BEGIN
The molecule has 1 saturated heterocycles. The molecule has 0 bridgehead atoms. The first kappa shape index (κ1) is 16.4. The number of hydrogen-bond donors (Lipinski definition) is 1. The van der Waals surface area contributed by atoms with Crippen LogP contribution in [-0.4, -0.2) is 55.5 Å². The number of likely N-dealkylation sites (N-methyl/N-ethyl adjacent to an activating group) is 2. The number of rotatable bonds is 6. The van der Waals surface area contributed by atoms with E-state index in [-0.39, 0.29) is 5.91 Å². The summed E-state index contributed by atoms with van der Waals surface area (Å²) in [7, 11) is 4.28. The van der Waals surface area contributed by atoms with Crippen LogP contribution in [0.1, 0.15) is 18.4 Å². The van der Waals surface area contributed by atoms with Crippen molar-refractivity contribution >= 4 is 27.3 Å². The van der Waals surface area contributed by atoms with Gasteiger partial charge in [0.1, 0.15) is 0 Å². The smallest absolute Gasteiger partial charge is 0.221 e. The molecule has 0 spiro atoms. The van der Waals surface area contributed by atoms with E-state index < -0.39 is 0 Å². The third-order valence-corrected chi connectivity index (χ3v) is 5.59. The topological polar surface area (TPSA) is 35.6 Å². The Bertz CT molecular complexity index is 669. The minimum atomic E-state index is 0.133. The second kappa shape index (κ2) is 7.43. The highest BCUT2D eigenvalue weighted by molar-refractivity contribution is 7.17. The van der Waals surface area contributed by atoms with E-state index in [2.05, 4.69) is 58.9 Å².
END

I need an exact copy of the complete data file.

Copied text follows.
The molecule has 1 saturated heterocycles. The molecule has 0 bridgehead atoms. The first kappa shape index (κ1) is 16.4. The number of hydrogen-bond donors (Lipinski definition) is 1. The van der Waals surface area contributed by atoms with Crippen LogP contribution in [-0.4, -0.2) is 55.5 Å². The number of likely N-dealkylation sites (N-methyl/N-ethyl adjacent to an activating group) is 2. The number of rotatable bonds is 6. The van der Waals surface area contributed by atoms with E-state index in [-0.39, 0.29) is 5.91 Å². The summed E-state index contributed by atoms with van der Waals surface area (Å²) in [7, 11) is 4.28. The van der Waals surface area contributed by atoms with Crippen LogP contribution in [0.1, 0.15) is 18.4 Å². The van der Waals surface area contributed by atoms with Crippen molar-refractivity contribution >= 4 is 27.3 Å². The van der Waals surface area contributed by atoms with Gasteiger partial charge in [0.1, 0.15) is 0 Å². The smallest absolute Gasteiger partial charge is 0.221 e. The molecule has 0 spiro atoms. The van der Waals surface area contributed by atoms with E-state index < -0.39 is 0 Å². The third-order valence-corrected chi connectivity index (χ3v) is 5.59. The topological polar surface area (TPSA) is 35.6 Å². The Bertz CT molecular complexity index is 669. The minimum atomic E-state index is 0.133. The second kappa shape index (κ2) is 7.43. The highest BCUT2D eigenvalue weighted by molar-refractivity contribution is 7.17. The van der Waals surface area contributed by atoms with E-state index in [2.05, 4.69) is 58.9 Å².